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Patriotic Motif or Something Else?

During the same walk that I photographed Crepe Myrtle blossoms, on Aug. 25, 2021, a seemingly patriotic-painted utility box caught my attention at 54th and El Cajon Blvd. While I used iPhone XS to make several shots, a gentlemen coming down the sidewalk asked about my interest in the thing—surprised and maybe a bit amused. Easy explanation: Walking home from the dentist, I saw something interesting.

As I separated from him at brisk pace, because my wife waited for me several blocks farther along, he politely yelled: “Welcome to my neighborhood!” I turned back and thanked him with wave and smile. If only more people in San Diego were so friendly.

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Your Art is Garbage

Honestly, if not for the storytelling value, you would not be looking at the homage to narcissism that is the Featured Image. While walking in the San Diego neighborhood of University Heights on Sept. 6, 2021, my wife spotted something in the middle of the intersection at Georgia and Meade. She fetched what turned out to be a mounted print laying face down on the asphalt. Somewhat shocked by the strangeness of the find, she set the abandoned art against a utility poll, pulled out iPhone XS, and snapped a photo. Vitals: f/1.8, ISO 25, 1/530 sec, 26mm; 6:13 p.m. PDT.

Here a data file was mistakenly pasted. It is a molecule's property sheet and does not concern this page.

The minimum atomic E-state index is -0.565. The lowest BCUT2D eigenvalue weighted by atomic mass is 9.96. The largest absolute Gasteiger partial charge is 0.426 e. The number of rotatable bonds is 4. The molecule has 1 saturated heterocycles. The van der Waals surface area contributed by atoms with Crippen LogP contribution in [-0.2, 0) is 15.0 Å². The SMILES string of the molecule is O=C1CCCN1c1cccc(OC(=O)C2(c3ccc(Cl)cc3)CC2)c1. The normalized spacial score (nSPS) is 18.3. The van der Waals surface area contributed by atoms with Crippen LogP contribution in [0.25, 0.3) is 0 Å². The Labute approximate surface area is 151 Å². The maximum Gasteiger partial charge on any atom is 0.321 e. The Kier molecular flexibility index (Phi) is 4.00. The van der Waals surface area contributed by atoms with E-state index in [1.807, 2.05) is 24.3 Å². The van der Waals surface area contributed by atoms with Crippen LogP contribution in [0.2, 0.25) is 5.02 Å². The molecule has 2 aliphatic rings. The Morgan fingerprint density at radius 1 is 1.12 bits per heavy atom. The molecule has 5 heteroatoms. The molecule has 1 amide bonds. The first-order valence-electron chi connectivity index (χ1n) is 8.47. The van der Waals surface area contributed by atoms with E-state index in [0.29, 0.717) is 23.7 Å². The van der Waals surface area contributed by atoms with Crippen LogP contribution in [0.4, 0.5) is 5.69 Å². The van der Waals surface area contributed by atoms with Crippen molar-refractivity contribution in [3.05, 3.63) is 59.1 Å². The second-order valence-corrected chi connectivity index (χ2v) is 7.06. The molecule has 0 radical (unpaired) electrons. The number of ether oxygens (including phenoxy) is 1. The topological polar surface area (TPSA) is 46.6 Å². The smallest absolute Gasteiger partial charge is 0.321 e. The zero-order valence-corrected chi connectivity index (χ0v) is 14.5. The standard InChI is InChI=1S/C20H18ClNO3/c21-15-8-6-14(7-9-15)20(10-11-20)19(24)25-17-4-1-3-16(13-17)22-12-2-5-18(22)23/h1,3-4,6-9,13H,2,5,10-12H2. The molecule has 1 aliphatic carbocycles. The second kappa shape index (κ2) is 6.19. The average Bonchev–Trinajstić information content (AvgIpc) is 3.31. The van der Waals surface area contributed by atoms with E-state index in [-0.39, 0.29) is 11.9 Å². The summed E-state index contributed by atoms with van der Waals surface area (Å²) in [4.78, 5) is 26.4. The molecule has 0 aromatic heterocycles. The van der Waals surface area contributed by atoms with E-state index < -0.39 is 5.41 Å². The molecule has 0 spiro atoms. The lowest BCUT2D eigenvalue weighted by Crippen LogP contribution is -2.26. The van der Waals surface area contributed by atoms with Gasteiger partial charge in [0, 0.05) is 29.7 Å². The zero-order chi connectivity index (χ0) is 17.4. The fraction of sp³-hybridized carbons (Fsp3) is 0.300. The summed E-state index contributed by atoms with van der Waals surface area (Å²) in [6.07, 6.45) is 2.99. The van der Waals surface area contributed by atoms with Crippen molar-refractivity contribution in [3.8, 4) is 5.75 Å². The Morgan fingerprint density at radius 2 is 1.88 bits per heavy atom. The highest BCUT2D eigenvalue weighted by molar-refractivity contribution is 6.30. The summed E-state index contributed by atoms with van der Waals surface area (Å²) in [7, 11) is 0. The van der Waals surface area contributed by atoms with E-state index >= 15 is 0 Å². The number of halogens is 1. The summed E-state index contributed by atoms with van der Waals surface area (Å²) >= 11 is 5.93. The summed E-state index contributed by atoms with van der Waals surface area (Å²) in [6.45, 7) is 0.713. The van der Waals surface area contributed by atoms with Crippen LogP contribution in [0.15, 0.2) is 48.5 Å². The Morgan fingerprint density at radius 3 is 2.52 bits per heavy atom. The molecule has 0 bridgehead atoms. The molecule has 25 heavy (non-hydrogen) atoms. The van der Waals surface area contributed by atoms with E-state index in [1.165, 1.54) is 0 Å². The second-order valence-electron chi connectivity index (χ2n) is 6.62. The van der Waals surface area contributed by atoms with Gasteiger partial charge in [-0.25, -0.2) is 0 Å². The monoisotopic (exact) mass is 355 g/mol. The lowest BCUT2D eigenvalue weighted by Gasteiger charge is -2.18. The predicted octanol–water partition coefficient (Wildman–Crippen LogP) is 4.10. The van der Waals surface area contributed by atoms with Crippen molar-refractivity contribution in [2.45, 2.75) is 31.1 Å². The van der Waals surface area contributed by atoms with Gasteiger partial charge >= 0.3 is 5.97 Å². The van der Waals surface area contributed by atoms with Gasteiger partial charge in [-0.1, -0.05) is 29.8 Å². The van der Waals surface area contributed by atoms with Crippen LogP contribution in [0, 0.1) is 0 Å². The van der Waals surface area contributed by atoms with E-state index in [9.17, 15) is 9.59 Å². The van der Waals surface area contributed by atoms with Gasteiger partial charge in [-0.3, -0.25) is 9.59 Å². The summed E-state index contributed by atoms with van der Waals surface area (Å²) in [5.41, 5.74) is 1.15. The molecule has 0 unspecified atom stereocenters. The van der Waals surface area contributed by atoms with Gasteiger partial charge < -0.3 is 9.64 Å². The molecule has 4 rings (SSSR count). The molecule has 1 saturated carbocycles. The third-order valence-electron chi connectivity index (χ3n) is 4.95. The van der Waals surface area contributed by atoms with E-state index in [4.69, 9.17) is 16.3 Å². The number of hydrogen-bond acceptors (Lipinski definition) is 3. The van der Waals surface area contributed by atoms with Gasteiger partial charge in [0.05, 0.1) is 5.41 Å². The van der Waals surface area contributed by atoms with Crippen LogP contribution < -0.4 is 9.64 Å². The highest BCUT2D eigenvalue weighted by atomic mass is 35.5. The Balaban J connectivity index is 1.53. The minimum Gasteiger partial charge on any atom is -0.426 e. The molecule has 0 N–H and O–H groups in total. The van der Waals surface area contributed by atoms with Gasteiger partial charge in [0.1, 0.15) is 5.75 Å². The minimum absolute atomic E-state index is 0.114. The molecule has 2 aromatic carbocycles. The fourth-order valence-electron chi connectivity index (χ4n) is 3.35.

I find the thing to be rather repulsive. Near as I can understand from standard web searching, the print is “Armed Forces” from the Hat Series by Chinese painter Yue Minjun. His works depict himself—so, yeah, he is each of the seven smiling weirdos that you see. There’s something oh-so unsettling and insanely appropriate about his style at a time when social media and smartphones propagate narcissists like mold in the damp walls of a leaky house.